The Atomium

    Newer Older

    The Atomium is one of the most original and striking buildings in modern architecture. Designed by André Waterkeyn for the 1958 World Fair in Brussels, this structure is made of 9 interconnected steel spheres connected in a crystal-like lattice modeled after the atomic crystal structure of iron (hence the name Atomium).

    The Atomium is 102 meters tall (335 feet) and large enough to accommodate a restaurant and observation platforms and to provide roomy escalators and staircases inside its tubes for visitors to traverse from one sphere to the next.

    It is amazing to think that the Atomium was originally built merely as a temporary novelty feature for the World Fair, and was supposed to be dismantled afterwards. Fortunately, it was highly popular and quickly attained iconic status and was spared and is still standing proud after more than 50 years. It exudes unique retro-futuristic charm both inside and out that makes it a delight to visit.

    { sheila }, Creative Cities, mguð, and 13 other people added this photo to their favorites.

    1. { sheila } 58 months ago | reply

      This certainly appeals to geeks like me. :)
      Love the reflections all around, and how you captured it so that viewers can see it in its entirety.

    2. o palsson 58 months ago | reply

      Thank you, Sheila. Yes, the Atomium has a lot of geek appeal, but geeks need their fun too!

    3. Elaine Marie Parker 58 months ago | reply

      This is such a neat structure - and I like the way you have composed this photo and provided the info. Very cool (in a geeky way ;)

    4. o palsson 57 months ago | reply

      Thank you very much for your nice comment, Elaine.

    5. Viejito 56 months ago | reply

      Beautifully done, and who cares about SABAM?

    6. o palsson 56 months ago | reply

      Viejto - thank you.

    7. Bridget Davey (www.bridgetdavey.com) 52 months ago | reply

      Hi, I'm an admin for a group called Just Around the World, and we'd love to have this added to the group!

    8. o palsson 43 months ago | reply

      Mia:
      I'm glad you liked the picture and could use it. You are most welcome to do so. Thank you for letting me know.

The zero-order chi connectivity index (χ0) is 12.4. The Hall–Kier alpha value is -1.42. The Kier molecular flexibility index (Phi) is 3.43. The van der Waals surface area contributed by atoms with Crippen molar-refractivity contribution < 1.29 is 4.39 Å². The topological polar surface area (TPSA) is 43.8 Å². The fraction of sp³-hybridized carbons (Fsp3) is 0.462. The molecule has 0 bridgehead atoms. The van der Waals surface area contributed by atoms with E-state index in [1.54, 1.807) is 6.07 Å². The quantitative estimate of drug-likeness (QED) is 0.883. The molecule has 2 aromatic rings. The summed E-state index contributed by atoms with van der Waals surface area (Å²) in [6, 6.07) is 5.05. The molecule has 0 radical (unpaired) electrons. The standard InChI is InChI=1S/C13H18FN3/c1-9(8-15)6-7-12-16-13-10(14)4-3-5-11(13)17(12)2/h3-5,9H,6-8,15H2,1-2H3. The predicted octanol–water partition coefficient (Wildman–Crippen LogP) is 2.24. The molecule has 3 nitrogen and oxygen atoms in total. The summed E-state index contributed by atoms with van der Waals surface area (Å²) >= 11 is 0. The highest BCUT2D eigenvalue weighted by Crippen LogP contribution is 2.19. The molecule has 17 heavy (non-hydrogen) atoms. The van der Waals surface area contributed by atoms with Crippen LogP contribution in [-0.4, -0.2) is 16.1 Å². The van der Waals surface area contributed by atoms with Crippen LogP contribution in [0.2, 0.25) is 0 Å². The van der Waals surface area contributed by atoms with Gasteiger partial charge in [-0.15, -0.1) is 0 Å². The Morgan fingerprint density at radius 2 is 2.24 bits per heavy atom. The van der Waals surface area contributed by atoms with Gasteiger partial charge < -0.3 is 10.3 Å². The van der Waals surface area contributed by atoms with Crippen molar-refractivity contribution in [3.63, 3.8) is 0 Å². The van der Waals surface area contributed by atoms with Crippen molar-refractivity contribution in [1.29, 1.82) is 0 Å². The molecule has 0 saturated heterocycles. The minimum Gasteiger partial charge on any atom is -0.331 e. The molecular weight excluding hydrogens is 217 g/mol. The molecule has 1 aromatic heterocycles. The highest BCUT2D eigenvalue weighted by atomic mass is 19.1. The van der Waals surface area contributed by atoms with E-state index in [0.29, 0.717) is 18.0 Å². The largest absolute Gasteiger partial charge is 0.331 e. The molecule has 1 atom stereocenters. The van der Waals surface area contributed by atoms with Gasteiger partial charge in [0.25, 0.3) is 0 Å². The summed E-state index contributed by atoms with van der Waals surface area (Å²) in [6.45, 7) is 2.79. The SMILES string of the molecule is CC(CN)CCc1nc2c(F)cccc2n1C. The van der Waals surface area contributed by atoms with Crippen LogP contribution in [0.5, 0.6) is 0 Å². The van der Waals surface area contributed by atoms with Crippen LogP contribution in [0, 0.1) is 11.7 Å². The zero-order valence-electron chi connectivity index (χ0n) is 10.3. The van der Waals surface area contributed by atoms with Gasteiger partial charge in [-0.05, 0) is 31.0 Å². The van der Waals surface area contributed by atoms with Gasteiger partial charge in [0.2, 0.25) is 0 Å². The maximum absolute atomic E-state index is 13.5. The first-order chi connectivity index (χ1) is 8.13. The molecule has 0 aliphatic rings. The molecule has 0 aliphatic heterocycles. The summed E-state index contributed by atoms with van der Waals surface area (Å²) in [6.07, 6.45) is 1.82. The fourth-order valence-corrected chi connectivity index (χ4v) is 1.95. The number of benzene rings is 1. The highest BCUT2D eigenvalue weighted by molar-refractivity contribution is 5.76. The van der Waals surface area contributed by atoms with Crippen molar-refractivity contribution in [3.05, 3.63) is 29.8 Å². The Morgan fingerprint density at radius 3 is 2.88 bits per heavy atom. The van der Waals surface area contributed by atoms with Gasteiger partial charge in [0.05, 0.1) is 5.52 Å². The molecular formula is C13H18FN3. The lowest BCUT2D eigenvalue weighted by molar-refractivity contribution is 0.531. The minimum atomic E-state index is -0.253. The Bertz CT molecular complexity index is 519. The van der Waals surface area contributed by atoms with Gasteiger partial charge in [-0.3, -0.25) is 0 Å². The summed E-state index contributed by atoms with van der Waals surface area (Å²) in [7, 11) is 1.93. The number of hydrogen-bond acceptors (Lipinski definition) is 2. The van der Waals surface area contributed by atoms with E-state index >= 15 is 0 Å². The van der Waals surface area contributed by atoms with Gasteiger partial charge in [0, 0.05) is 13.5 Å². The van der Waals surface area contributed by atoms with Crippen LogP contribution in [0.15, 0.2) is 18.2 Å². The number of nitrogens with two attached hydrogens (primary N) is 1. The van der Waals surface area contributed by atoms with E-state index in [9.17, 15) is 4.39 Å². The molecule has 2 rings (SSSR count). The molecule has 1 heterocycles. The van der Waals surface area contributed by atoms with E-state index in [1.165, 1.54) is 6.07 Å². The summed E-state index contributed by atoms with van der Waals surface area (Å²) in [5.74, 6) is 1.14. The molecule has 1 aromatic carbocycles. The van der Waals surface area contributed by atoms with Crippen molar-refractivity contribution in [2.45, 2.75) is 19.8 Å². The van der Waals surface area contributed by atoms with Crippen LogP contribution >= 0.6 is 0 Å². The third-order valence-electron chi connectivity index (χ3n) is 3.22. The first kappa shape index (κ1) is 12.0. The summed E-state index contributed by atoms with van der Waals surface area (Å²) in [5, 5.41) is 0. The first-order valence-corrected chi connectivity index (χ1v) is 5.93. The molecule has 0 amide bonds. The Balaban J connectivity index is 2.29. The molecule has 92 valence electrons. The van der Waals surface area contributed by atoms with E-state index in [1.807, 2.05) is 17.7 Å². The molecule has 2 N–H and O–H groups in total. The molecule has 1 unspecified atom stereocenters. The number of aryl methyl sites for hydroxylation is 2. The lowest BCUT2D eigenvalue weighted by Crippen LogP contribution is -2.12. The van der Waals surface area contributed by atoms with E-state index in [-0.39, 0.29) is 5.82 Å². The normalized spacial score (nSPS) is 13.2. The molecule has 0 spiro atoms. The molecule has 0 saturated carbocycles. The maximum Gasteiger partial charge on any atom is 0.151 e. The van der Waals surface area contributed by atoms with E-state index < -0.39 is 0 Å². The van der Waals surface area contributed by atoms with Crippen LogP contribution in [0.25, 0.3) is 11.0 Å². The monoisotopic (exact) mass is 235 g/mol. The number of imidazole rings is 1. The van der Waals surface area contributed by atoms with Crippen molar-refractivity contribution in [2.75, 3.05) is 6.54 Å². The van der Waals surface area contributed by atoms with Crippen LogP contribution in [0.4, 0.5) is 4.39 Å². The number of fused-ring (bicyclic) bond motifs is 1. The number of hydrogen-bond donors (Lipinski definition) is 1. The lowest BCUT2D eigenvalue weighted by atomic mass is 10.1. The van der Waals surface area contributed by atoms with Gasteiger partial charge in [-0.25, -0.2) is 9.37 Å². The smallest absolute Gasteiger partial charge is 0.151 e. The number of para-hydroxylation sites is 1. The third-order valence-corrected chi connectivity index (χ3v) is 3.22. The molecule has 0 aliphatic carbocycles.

9. GUIDEPACKER 29 months ago | reply

      Thank you for choosing creative commons license. This photo has been selected to be featured on www.guidepacker.com soon. The image will appear with a link to this Flickr page and you will be given credit for taking such a great picture.
      If you do not want your photo to be used on our travel website, please let us know!

    10. Viejito 29 months ago | reply

      As should be clear from the link I posted above, more than two years ago — and I do not blame you for not reading all those old replies — there is a copyright claim to this "work of art" — the building, not the photograph — and the company enforcing the copyright claims that the photographer cannot give anyone the right to publish this photograph: they claim that the right belongs to them: “All your photo are belong to us”...;-)

    11. Alinedev1 15 months ago | reply

      Hi, we have published this photo on our Facebook page, RTBFInfo. www.facebook.com/rtbfinfo?ref=hl

      Thank you for it (and it is linked to an article that kind of promotes the structure, so I do not think it will be a problem for the rightholders of the building)

    12. Alinedev1 15 months ago | reply

      I deleted the photo from our page, regarding the rights problem...

    keyboard shortcuts: previous photo next photo L view in light box F favorite < scroll film strip left > scroll film strip right ? show all shortcuts